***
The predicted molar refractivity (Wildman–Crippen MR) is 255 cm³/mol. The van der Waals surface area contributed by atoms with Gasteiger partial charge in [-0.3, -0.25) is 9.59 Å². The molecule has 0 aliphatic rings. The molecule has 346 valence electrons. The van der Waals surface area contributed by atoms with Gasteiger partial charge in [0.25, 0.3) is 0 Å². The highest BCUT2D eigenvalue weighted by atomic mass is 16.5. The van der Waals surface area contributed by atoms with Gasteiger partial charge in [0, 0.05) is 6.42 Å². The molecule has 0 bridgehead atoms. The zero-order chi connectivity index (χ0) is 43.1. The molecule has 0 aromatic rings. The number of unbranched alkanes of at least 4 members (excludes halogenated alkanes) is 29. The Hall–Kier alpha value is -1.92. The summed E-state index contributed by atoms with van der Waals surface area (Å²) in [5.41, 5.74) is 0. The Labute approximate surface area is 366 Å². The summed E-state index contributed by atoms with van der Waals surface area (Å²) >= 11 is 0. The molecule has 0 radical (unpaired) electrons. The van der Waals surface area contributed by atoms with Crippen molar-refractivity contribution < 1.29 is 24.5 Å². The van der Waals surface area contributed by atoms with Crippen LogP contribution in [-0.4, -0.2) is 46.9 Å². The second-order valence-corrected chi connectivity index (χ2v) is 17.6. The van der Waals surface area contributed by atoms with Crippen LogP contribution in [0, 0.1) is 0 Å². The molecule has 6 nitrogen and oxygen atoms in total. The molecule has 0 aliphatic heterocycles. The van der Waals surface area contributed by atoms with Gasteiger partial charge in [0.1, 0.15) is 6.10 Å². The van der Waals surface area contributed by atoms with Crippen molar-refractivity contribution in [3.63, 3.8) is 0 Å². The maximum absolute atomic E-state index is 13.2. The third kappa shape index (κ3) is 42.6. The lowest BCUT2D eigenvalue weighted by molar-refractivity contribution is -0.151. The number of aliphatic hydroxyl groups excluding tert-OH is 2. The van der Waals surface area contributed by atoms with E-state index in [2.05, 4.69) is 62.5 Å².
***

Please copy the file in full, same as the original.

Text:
The predicted molar refractivity (Wildman–Crippen MR) is 255 cm³/mol. The van der Waals surface area contributed by atoms with Gasteiger partial charge in [-0.3, -0.25) is 9.59 Å². The molecule has 0 aliphatic rings. The molecule has 346 valence electrons. The van der Waals surface area contributed by atoms with Gasteiger partial charge in [0.25, 0.3) is 0 Å². The highest BCUT2D eigenvalue weighted by atomic mass is 16.5. The van der Waals surface area contributed by atoms with Gasteiger partial charge in [0, 0.05) is 6.42 Å². The molecule has 0 bridgehead atoms. The zero-order chi connectivity index (χ0) is 43.1. The molecule has 0 aromatic rings. The number of unbranched alkanes of at least 4 members (excludes halogenated alkanes) is 29. The Hall–Kier alpha value is -1.92. The summed E-state index contributed by atoms with van der Waals surface area (Å²) in [5.41, 5.74) is 0. The Labute approximate surface area is 366 Å². The summed E-state index contributed by atoms with van der Waals surface area (Å²) >= 11 is 0. The molecule has 0 radical (unpaired) electrons. The van der Waals surface area contributed by atoms with Crippen molar-refractivity contribution < 1.29 is 24.5 Å². The van der Waals surface area contributed by atoms with Crippen LogP contribution in [-0.4, -0.2) is 46.9 Å². The second-order valence-corrected chi connectivity index (χ2v) is 17.6. The van der Waals surface area contributed by atoms with Crippen LogP contribution in [0, 0.1) is 0 Å². The molecule has 6 nitrogen and oxygen atoms in total. The molecule has 0 aliphatic heterocycles. The van der Waals surface area contributed by atoms with Gasteiger partial charge in [0.1, 0.15) is 6.10 Å². The van der Waals surface area contributed by atoms with Crippen molar-refractivity contribution in [3.63, 3.8) is 0 Å². The maximum absolute atomic E-state index is 13.2. The third kappa shape index (κ3) is 42.6. The lowest BCUT2D eigenvalue weighted by molar-refractivity contribution is -0.151. The number of aliphatic hydroxyl groups excluding tert-OH is 2. The van der Waals surface area contributed by atoms with E-state index in [2.05, 4.69) is 62.5 Å².